Riyadh: Saudi Arabia holds its first ever election open to female voters and candidates on Saturday, in a tentative step towards easing restrictions that are among the world's tightest on women.
The absolute Islamic monarchy, where women are banned from driving and must cover themselves from head-to-toe in public, is the last country where only men had been allowed to vote.
More than 900 women are running Saturday for seats on municipal councils, the kingdom's sole elected public chambers.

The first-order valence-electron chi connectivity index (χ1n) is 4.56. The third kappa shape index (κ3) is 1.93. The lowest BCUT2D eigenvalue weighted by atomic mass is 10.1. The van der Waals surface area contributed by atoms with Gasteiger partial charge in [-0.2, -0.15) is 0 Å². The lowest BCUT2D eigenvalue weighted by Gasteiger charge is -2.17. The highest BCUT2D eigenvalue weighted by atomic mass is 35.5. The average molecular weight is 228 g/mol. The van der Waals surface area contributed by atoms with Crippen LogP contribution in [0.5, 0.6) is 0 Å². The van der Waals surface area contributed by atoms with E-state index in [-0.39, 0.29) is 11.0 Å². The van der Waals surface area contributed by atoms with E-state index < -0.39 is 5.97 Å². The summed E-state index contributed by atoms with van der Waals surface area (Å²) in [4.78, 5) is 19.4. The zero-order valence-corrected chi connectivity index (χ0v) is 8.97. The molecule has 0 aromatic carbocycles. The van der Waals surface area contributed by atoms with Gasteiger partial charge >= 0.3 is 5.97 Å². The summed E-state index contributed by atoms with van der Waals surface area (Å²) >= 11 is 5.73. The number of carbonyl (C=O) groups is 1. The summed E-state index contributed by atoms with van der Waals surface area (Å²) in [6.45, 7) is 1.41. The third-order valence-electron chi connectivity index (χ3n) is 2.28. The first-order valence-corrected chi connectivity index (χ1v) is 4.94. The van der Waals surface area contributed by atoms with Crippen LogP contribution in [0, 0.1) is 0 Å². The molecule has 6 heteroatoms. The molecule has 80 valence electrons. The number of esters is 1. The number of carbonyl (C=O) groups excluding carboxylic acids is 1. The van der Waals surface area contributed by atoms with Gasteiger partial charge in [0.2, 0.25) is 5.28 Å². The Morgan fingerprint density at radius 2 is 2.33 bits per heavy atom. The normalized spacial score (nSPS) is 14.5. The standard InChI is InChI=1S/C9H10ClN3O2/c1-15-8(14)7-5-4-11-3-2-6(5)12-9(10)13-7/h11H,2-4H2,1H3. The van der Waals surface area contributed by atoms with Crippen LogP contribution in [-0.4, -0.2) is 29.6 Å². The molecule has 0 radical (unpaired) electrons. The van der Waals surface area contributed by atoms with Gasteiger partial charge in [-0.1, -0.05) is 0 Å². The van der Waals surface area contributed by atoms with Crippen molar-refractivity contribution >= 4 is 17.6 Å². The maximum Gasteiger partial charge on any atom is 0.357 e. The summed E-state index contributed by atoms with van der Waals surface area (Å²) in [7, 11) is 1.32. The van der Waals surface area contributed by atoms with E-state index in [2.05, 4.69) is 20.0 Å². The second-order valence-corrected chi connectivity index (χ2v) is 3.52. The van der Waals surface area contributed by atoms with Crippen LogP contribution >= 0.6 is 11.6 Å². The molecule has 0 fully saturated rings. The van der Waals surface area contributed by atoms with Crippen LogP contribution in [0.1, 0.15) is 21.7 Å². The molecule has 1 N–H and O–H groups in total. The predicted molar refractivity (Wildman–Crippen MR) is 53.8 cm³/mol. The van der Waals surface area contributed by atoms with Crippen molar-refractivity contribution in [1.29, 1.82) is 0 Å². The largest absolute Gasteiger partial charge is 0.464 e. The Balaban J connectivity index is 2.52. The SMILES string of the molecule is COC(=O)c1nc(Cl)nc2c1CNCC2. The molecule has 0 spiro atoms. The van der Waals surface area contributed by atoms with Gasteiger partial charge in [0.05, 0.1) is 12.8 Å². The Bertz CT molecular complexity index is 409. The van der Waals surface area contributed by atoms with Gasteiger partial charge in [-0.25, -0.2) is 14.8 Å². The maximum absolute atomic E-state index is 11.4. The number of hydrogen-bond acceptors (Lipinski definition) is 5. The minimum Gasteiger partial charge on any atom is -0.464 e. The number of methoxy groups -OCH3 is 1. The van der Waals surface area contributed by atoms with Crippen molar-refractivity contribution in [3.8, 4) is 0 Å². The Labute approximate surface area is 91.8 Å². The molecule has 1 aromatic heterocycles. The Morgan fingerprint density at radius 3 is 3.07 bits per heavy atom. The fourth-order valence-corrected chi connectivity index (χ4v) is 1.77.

They are up against nearly 6,000 men competing for places on 284 councils whose powers are restricted to local affairs including responsibility for streets, public gardens and rubbish collection.
A strict separation of the sexes in public facilities meant that female candidates could not directly meet the majority of voters -- men -- during their campaigns.
Women also said voter registration was hindered by bureaucratic obstacles, a lack of awareness of the process and its significance, and the fact that women could not drive themselves to sign up.